Charles Smailes Caisley
Fusilier Charles Smailes Caisley, 9th Bn. Royal Northumberland Fusiliers, Service No. 4273542, died on September 12th 1944, aged 23.
Charles was the son of Charles and Mary Margaret Caisley who lived in the first cottage on Dunstanburgh Road, just around the corner from West End.
Charles joined the colours on September 2nd 1939 and he served in the H.Q. Company. He was present at the fall of Singapore on February 15th 1942 and became a Japanese P.O.W. His parents received a letter, dated June 15th 1942, some four months later, saying that he was posted "Missing" on the date of Singapore's capture.
Charles continued in captivity until the Japanese decided to transfer some prisoners to Japan in the autumn of 1944. It is known that he was a victim of what is now known as 'friendly fire' when the ship carrying him was sunk by an American submarine.
Given the date of his death, it is likely that he was among those British P.O.W.'s who died in the attack in the South China Sea, east of Hainan Island, on Convoy HI-72, which sailed from Singapore on 4th September 1944. 1,317 British and Australian P.O.W.'s were on board the Rakuyo Maru, the Kachidoki Maru carried a further 900 prisoners, all British. The convoy was attacked by American submarines on September 12th; the Rakuyo Maru was sunk by U.S.S. Sealion at 5.00am and the Kachidoki Maru was sunk by U.S.S. Pampanito at 10.40pm. More than 1,159 prisoners were lost on the former and 400 on the latter . The American submarines only realised that the ships were carrying Allied P.O.W.'s when they stated to pick up survivors.
Billy Lumsden knew Charlie's uncle Jimmy Smailes and he remembers Jimmy telling of how, after the war, a survivor of the sinking visited Charlie's mum. The visitor, from Alnwick and like Charlie a Fusilier, said that he and Charlie were pals and were together on the day of the sinking. He recalled how on two occasions they had both climbed the ladder out of the hold where they were kept to get some fresh air. The visitor said that he climbed up a third time, but Charlie said that he would stay where he was. When the torpedo struck, those still in the hold had little chance of escaping because there were only two ladders and many men. The visitor said he survived because he was able to get clear of the ship before it went down.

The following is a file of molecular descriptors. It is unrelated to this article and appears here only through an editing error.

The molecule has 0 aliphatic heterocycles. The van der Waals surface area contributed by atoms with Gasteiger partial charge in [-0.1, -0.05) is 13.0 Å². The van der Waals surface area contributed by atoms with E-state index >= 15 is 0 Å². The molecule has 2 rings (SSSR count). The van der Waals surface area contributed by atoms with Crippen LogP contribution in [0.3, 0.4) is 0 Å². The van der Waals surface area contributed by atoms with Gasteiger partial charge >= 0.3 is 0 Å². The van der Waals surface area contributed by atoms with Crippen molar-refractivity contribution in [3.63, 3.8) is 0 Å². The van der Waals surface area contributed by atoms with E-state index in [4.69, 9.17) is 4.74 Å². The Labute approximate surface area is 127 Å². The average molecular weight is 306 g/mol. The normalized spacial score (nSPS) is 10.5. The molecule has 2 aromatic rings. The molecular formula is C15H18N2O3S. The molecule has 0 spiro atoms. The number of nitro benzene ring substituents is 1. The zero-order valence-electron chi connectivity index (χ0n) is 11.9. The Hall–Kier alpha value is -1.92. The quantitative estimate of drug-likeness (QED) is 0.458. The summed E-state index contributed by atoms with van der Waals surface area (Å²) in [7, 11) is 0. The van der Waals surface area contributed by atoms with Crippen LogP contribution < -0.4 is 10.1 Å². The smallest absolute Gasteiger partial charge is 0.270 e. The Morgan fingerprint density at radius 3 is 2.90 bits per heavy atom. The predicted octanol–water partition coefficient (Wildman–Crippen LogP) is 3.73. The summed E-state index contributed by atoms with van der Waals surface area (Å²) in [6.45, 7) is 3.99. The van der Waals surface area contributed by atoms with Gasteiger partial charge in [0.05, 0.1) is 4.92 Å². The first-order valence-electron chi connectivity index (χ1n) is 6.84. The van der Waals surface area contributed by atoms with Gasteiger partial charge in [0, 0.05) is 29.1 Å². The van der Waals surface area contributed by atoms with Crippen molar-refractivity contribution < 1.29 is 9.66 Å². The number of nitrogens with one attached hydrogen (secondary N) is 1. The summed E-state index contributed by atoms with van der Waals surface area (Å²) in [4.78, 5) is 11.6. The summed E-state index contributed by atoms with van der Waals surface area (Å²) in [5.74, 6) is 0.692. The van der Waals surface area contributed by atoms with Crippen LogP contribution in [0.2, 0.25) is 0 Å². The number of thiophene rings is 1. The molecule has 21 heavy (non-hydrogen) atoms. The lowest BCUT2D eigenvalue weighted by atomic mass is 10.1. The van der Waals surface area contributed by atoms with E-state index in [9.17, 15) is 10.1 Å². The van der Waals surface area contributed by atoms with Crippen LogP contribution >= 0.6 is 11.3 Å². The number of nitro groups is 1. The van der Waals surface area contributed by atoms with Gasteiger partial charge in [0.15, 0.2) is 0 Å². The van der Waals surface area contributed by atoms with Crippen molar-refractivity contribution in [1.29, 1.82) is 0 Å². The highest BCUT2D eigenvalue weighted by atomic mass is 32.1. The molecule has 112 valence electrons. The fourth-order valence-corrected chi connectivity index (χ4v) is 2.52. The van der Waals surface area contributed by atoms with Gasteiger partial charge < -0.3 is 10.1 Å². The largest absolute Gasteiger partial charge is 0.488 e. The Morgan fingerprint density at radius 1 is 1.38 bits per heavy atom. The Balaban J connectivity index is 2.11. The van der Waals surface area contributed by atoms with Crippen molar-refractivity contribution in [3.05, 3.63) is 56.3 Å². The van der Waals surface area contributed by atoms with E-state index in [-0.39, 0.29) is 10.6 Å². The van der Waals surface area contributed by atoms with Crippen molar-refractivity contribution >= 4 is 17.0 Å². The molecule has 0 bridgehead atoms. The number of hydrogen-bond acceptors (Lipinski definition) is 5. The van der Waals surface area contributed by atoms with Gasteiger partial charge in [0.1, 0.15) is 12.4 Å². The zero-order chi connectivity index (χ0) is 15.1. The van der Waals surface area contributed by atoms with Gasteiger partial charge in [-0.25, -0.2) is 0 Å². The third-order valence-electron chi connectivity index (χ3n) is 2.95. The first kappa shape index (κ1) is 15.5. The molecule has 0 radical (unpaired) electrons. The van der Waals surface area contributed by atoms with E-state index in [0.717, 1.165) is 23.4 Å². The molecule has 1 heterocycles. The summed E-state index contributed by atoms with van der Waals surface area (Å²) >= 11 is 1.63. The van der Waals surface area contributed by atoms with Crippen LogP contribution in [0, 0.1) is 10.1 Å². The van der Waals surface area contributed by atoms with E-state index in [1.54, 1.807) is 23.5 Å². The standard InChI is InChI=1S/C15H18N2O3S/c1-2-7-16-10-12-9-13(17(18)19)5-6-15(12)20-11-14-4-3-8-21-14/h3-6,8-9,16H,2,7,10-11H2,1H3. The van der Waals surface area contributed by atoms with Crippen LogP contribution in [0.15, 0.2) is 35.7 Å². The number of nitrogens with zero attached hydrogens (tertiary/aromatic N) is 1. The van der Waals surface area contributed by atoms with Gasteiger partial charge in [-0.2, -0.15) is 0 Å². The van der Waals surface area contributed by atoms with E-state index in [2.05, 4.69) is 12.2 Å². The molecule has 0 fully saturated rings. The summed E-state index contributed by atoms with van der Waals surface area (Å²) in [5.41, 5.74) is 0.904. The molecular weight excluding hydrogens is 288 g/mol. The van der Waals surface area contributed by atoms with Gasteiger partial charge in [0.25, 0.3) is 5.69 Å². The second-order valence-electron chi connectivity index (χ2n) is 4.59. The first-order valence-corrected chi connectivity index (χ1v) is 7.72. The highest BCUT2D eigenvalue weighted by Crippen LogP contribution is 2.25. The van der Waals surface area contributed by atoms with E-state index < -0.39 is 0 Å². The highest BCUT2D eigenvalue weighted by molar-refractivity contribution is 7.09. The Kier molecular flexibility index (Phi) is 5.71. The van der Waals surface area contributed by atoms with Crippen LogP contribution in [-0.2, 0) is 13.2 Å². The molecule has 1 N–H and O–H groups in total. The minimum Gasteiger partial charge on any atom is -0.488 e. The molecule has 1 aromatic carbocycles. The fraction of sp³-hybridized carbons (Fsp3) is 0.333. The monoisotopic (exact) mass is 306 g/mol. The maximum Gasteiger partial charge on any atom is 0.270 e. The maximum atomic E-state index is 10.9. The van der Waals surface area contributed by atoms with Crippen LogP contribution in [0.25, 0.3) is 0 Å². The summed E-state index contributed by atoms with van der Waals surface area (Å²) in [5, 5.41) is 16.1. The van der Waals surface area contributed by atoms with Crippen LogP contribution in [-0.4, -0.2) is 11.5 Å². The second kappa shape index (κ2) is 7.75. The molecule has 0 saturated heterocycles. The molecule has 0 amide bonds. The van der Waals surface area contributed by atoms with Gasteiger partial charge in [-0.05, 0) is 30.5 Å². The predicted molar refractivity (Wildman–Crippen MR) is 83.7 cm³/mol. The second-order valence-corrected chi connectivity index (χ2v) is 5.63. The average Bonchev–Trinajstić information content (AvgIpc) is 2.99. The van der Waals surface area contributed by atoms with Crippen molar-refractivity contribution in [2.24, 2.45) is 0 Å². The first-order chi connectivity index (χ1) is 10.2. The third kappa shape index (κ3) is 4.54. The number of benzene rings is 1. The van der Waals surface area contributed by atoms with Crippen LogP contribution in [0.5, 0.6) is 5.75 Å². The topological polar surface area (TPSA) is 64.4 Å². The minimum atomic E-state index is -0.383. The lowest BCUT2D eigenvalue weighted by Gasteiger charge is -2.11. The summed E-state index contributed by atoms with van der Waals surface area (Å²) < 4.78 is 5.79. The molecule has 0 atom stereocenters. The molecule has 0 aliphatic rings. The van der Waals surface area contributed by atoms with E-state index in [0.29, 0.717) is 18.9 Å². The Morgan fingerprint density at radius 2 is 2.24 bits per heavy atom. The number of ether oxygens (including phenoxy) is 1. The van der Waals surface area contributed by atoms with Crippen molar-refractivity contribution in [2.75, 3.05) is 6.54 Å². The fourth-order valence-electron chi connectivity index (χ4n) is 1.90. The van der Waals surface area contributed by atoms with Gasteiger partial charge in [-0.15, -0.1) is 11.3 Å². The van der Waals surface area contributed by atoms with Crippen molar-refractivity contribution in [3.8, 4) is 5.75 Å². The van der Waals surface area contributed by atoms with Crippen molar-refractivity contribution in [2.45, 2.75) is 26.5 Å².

A letter to the family, dated March 23rd 1945, said "With respect to previous notification I have to inform you that a report has been received from the War Office that No. 4273542, Fusilier Caisley, Charles Smailes is now reported missing at sea date not known. It is not known whether this was the first report that the family had received or whether it followed other reports.
This was reported in the Northumberland and Alnwick Gazette on March 29th 1945:
A letter dated December 7th 1945 told the family: "It is my painful duty to inform you that, no further news having been received......Caisley Charles Smailes, who has been missing since 1944, the Army Council have been regretfully constrained to conclude that he is dead, and that his death took place on the 12th September 1944."
Charles was awarded the following medals, from left to right: The Pacific Star, War Medal 1939 to 1945 and the 1939 to 1945 Star
Charles is commemorated on the Singapore Memorial in the Kranji War Cemetery, Singapore.
The award of the medals was accompanied by a commendation from the government.
Commonwealth War Graves Commission - Charles Smailes Caisley
Our thanks for source material go to the following:
Never Forgotten - the website of the Taiwan P.O.W. Camps Memorial Society
The Roll of Honour
The Rising Sun on my Back - A survivor's story
Wreck Site - The Kachidoki Maru
Children and Familes of the Far Eastern Prisoners of War - A survivor's story
San Francisco Maritime National Park Association - U.S.S. Pampanito